1912 Rolls-Royce 40/50hp Silver Ghost 'London-to-Edinburgh' Light Tourer Registration no. R 4690 (see below) Chassis no. 2015 Engine no. 8
Coachwork to the design of Holmes of Derby Ltd
The Hon. Charles Stewart Rolls, British gentleman adventurer, aviator, racing driver and astute businessman and Frederick Henry Royce, engineer and innovator, were indeed an indomitable partnership, creating a motoring legend with a reputation for unsurpassed excellence. It says much for the business acumen of Rolls that, despite his inborn desire for things to happen quickly, he tolerated the pedantic and at times frustratingly slow attention to detail of his mechanical genius partner. From this pedantic attention, the Rolls-Royce 40/50hp, 'The Silver Ghost', was to emerge and to earn for itself and the company the accolade "The Best Car in the World".
In production from 1907, the Rolls-Royce 40/50hp, (only later named 'The Silver Ghost'), was powered by a 7,036cc, six-cylinder engine from 1907-1909, later enlarged to 7,428cc. The 40/50hp car passed every test to which it was subjected, whether in service as a formal town carriage in the Capital, sprint racing on Saltburn Sands or competing in the arduous Scottish Trials. Royce's uncompromising engineering standards demanded only excellence of his staff in Manchester and later Derby and no chassis was delivered until it had been rigorously tested. Rolls-Royce, unlike other contemporary manufacturers, steadfastly refused to build their own coachwork, taking the view that their speciality was engineering excellence and leaving the coachwork to the exclusive group of dedicated coachbuilders who had made the seamless change from carriage manufacture to motor car body building.
Contemporary Rolls-Royce advertising in 1911 featured Rolls-Royce Silver Ghost Chassis no.1701 and its remarkable London to Edinburgh and return journey that year, describing the feat in the following terms:
The car.... was a standard Six-Cylinder Rolls-Royce chassis of 40/50h.p.
The trial... was to demonstrate that the car could travel from London to Edinburgh and back entirely on the top gear, that at the same time it could show an exceptionally economical petrol consumption, and yet attain considerable speed when required.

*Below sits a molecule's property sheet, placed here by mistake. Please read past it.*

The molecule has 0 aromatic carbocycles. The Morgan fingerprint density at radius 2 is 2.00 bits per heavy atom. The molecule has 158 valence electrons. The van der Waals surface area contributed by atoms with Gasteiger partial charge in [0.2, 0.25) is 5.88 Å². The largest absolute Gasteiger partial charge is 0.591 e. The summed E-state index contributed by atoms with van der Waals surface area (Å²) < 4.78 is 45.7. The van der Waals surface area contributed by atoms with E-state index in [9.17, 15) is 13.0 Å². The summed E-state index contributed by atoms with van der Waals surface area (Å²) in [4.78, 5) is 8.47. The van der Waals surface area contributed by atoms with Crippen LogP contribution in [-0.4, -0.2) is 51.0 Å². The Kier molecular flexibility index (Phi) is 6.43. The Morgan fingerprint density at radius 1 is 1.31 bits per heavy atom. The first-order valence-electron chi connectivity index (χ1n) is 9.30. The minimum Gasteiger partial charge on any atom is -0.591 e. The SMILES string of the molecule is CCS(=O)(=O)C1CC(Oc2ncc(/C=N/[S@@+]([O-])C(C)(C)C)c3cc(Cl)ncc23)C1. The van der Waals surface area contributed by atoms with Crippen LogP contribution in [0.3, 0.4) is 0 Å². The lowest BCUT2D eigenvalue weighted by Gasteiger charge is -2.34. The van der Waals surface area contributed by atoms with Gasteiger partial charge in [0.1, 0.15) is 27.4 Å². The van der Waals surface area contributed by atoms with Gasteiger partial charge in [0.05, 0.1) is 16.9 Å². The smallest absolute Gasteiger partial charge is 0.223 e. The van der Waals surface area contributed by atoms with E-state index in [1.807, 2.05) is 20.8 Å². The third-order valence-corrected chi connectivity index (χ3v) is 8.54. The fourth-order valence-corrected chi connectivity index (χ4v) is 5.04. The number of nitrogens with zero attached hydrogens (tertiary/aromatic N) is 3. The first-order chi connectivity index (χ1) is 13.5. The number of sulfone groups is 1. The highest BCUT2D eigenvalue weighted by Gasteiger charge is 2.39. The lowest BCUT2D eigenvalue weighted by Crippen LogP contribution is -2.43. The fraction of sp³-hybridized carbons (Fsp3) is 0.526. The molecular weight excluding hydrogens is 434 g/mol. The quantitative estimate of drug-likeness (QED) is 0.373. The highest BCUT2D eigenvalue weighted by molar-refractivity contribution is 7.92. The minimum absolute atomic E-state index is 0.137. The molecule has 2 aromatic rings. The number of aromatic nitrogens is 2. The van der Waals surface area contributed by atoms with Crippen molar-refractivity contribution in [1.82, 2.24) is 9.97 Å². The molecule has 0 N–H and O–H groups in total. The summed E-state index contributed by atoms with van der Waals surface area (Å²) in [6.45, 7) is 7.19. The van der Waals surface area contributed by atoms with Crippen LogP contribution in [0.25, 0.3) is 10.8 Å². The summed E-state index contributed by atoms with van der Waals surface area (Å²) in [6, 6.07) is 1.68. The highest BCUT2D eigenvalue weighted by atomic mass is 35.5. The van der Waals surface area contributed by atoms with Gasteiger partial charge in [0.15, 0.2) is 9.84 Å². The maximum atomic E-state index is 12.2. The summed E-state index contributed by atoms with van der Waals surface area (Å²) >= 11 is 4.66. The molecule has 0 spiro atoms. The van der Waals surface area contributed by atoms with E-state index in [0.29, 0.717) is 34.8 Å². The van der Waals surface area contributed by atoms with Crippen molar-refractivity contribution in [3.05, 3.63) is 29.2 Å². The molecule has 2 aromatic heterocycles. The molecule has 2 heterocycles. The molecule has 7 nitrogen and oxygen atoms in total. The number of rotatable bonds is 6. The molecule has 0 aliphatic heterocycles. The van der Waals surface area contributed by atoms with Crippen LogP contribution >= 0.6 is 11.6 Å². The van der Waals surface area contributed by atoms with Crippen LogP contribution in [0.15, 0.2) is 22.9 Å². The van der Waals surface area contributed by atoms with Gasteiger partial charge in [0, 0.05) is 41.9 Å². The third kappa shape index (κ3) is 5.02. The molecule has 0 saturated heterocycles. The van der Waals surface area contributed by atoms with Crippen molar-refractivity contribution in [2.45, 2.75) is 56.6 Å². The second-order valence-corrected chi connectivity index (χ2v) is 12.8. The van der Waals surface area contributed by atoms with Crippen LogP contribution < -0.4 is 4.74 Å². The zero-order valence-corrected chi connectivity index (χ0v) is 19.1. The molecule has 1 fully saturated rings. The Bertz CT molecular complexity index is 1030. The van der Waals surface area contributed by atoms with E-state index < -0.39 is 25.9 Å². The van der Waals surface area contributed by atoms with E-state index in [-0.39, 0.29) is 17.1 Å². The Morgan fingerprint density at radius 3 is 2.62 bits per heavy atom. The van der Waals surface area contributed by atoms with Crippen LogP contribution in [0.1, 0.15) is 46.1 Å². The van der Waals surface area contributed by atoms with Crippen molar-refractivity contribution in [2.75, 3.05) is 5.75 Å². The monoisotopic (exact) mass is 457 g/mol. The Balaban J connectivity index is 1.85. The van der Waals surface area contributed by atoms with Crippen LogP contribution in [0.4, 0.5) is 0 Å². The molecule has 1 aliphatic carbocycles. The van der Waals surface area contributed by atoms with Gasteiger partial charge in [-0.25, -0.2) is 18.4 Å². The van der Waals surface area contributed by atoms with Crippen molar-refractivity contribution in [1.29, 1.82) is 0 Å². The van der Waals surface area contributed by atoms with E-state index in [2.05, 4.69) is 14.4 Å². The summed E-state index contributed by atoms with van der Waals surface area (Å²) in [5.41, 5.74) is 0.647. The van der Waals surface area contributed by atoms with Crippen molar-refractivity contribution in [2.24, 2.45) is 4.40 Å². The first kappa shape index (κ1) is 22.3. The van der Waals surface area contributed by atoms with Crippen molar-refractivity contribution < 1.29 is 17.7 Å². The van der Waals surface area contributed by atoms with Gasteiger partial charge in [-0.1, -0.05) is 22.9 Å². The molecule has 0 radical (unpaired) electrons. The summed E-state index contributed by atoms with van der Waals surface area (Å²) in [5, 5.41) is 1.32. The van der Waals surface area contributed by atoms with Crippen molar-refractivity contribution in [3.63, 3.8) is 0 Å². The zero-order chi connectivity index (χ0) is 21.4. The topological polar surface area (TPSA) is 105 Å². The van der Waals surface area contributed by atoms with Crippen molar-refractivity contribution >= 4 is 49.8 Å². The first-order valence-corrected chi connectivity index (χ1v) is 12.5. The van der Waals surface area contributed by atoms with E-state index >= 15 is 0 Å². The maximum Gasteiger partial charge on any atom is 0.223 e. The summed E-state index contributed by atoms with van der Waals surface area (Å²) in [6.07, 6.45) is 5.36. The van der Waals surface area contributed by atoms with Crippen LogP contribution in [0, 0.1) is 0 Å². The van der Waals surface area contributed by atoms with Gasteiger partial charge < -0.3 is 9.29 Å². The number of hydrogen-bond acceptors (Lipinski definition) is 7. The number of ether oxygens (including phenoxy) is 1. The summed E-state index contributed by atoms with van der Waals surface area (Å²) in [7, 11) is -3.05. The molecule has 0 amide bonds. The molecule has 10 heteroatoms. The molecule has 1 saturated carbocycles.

The result...... the car travelled from London to Edinburgh and back on top gear on a petrol consumption of 24.32 miles per gallon, afterwards without alteration or adjustment attaining a speed of 78.26 miles per hour on the Brooklands track.
Some factory wag mischievously noted the factory records for 1701 with the words 'The Sluggard' but clearly nothing could have been further from the truth for here was an up-to-the-minute and very fast model of the 40/50 hp car which had already earned for Rolls-Royce the soubriquet 'The Best Car in the World'.
1701, the car that gave the new model its 'London-to-Edinburgh' name, was just the second chassis built to the new specification with a massive torque tube to carry the propeller shaft, strengthened rear axle casings and, in the case of the first two cars in the series, inverted semi-elliptic rear springs. 1701 carried an elegant light tourer body by Holmes of Derby Ltd., carriage builders since the nineteenth century. With engine compression ratio upgraded, a larger carburettor and a skimpy wind-cheating body, 1701 was later to record a spectacular 101mph over the flying half mile at Brooklands with Edward W. Hives (later to become Chairman of Rolls-Royce) at the wheel. So not only could Rolls-Royce satisfy the market that demanded the most comfortable formal cars built in the best traditional coach-building traditions, but here was a sporting car with few, if any equals, from a very small and exclusive peer group of manufacturers.
All these much publicised promotional exploits were driven by the similar stunts promoted by arch self-publicist S.F.Edge at the helm of Napier who were perhaps Rolls-Royce's most serious rival for the luxury car market. That Rolls-Royce were more effective in their marketing exploits and in their engineering excellence is substantiated by Edge's retirement from Napier in 1912 and the withdrawal of Napier from motor car manufacture in 1924. Arguably the introduction of the new 'London-to-Edinburgh' Silver Ghost was one of the final nails in Napier's coffin.